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|Title:||Geological appraisal of an onshore CO2 storage prospect|
|Citation:||Energy Procedia, 2011 / Gale, J., Hendriks, C., Turkenberg, W. (ed./s), vol.4, pp.4625-4632|
|Series/Report no.:||Energy Procedia|
|Conference Name:||International Conference on Greenhouse Gas Control Technologies (GHGT) (19 Sep 2010 - 23 Sep 2010 : Amsterdam, The Netherlands)|
|Mark A. Bunch, Guillaume Backé and John Kaldi|
|Abstract:||Carbon capture and storage (CCS) will not reach its full greenhouse gas emissions mitigation potential without harnessing the vast storage resource thought to exist within deep saline formations. These formations occur within most sedimentary basins and are defined, in part, by containing interstitial formation fluid that is unfit or uneconomic for current or future use. Though parts of deep saline sedimentary successions may be well understood, most have not been characterized in detail for CO2 storage. Knowledge of critical reservoir parameters is therefore usually insufficient to accurately define storage systems within them at the range of spatial and temporal scales required for a CO2 injection site. Previous reconnaissance studies are a useful starting point for CO2 storage system appraisal where exploration survey data exists. This study screens likely storage locations within the onshore Gippsland Basin in eastern Victoria, southeastern Australia. The most prospective system is close to industrial CO2 emissions nodes and comprises suitable stratigraphy at appropriate depth. However, new geological characterization suggests existing interpretations are unsatisfactory and the opportunity for CO2 storage there may be more limited and challenging than initially thought. © 2011 Published by Elsevier Ltd.|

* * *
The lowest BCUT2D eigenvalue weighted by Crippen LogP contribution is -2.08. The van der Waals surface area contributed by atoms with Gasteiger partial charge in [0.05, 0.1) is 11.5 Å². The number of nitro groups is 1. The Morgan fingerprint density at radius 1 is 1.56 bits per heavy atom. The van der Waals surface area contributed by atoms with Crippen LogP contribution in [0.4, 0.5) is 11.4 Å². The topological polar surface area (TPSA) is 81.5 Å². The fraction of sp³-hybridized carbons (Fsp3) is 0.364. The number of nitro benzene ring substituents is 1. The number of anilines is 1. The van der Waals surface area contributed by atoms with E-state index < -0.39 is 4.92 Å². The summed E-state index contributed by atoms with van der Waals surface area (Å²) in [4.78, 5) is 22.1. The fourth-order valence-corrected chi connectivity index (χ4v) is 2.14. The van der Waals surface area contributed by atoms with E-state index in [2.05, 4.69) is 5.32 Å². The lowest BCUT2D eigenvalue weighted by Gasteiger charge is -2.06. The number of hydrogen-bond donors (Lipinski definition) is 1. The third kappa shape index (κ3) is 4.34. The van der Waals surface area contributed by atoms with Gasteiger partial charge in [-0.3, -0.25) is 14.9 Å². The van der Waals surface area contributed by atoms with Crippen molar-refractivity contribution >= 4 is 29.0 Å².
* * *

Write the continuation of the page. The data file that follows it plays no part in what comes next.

|Keywords:||Onshore Gippsland Basin|
Supercritical CO2 storage
|Rights:||Copyright © 2011 Elsevier B.V. All rights reserved.|
|Appears in Collections:||Aurora harvest|
Australian School of Petroleum publications
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